TABLE 6______________________________________Property______________________________________Thickness in. .031 .062 .125Density g/cc .52 .56 .63Tensile strength psi 597.7 608.9 721.2Compressibility @5000 psi % 49.6 46.6 39.0Recovery 15.8 17.3 26.2Compressibility @1000 psi % 30.8 27.4 15.7Recovery 30.7 30.6 48.9H2 SO4 (10%) 22 hour immersion at room temperatureTensile strength psi 324.3 337.6 509.1% Loss in tensile strength -45.7 -44.6 -29.4Compressibility @5000 psi % 50.9 50.2 42.7% change in compressibility +2.6 +7.7 +9.5Recovery % 15.8 16.4 23.2% change in recovery 0 -5.2 -11.4NaOH (5%) 22 hour immersion at room temperatureTensile strength psi *88.7 *95.6 157.3% Loss in tensile strength *-85.2 *84.3 -78.2Compressibility @5000 psi % 53.7 53.0 50.7% change in compressibility +8.3 +13.7 +30.0Recovery % 20.4 18.6 24.4% change in recovery +29.1 +7.5 -6.9______________________________________ *Estimated to closest values obtained
While the preferred embodiments have been disclosed and described, various modifications and substitutions may be made thereto without departing from the spirit and scope of the invention. Accordingly, it is to be understood that the present invention has been described by way of illustration and not limitation.
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|U.S. Classification||524/448, 428/477.4, 524/514, 524/509, 428/397, 428/395, 428/325, 428/331, 428/394, 277/936, 428/401|
|International Classification||C08K3/36, C08L77/10, C08K7/02, C08L61/06, C08L33/08|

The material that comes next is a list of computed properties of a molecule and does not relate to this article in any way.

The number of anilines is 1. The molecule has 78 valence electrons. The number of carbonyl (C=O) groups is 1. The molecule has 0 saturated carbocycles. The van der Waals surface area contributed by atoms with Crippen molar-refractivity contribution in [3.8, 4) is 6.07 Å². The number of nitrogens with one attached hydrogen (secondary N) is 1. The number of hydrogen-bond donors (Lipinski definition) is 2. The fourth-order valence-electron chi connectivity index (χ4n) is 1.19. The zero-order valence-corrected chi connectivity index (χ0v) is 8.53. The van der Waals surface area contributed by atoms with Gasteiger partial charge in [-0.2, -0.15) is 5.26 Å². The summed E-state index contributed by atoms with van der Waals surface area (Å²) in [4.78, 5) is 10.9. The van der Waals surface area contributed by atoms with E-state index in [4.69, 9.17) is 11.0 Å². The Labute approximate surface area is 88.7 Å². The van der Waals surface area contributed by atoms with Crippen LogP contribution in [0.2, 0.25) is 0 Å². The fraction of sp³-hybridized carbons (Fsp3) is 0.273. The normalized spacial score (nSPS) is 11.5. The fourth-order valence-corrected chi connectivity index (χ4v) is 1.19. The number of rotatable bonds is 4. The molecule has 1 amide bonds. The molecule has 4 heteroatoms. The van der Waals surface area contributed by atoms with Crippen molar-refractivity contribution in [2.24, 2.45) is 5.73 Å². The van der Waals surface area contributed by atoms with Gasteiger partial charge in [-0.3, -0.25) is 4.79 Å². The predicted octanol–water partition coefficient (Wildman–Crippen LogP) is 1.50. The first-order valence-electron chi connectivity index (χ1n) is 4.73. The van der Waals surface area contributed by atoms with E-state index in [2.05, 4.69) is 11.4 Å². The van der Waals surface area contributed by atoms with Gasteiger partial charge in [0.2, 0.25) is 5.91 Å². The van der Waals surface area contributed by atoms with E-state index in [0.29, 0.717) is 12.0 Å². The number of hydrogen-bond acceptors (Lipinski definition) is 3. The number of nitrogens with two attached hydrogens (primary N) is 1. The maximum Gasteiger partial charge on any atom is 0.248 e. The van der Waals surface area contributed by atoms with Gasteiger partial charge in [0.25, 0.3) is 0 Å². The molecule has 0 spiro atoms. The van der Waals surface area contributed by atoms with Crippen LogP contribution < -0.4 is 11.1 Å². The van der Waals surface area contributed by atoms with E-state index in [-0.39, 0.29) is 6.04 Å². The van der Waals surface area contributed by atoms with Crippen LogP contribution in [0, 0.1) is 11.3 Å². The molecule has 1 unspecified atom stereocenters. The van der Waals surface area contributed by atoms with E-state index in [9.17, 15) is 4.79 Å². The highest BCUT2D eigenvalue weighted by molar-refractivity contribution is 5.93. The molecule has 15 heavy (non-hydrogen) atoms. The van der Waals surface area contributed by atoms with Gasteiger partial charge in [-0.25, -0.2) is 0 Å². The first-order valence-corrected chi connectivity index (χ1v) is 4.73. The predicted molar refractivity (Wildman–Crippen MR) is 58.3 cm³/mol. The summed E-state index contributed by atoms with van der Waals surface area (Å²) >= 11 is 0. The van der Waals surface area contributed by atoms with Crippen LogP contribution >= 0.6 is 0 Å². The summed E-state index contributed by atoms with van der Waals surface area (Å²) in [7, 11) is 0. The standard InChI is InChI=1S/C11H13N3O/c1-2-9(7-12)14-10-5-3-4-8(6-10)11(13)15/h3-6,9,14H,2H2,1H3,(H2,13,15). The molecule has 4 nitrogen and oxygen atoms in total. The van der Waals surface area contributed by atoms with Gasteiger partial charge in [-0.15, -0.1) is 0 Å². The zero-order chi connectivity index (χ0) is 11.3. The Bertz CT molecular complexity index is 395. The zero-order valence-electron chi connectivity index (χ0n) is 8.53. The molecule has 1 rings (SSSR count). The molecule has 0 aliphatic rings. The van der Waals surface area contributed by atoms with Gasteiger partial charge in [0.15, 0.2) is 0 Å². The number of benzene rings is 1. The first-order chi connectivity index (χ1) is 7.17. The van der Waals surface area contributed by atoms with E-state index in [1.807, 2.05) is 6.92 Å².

|Cooperative Classification||Y10T428/31761, Y10T428/2969, Y10T428/2967, Y10T428/259, Y10T428/298, Y10T428/252, Y10T428/2973, Y10S277/936, C08L2205/16, C08L77/10, C08L61/06, C08K3/36, C08L33/08, C08K7/02|
|European Classification||C08K3/36, C08K7/02, C08L61/06, C08L33/08|
|Nov 2, 1981||AS||Assignment|
Owner name: ROGERS CORPORATION, ROGERS, CT. A CORP. OF MASS.
Free format text: ASSIGNMENT OF ASSIGNORS INTEREST.;ASSIGNORS:TRACY, DOUGLAS H.;OTTO, JEFFREY B.;ARNIO, BRUCE M.;AND OTHERS;REEL/FRAME:003943/0986
Effective date: 19811026
|Oct 7, 1985||AS||Assignment|
Owner name: LYDALL, INC., ONE COLONIAL ROAD, MANCHESTER, CONNE
Free format text: SUBJECT TO CONDITIONS IN AGREEMENT DATED SEPT. 29, 1983;ASSIGNOR:ROGERS CORPORATION;REEL/FRAME:004473/0045
Effective date: 19850417
|Nov 17, 1986||FPAY||Fee payment|
Year of fee payment: 4
|Oct 31, 1990||FPAY||Fee payment|
Year of fee payment: 8
|Jan 10, 1995||REMI||Maintenance fee reminder mailed|
|Jun 4, 1995||LAPS||Lapse for failure to pay maintenance fees|
|Aug 15, 1995||FP||Expired due to failure to pay maintenance fee|
Effective date: 19950607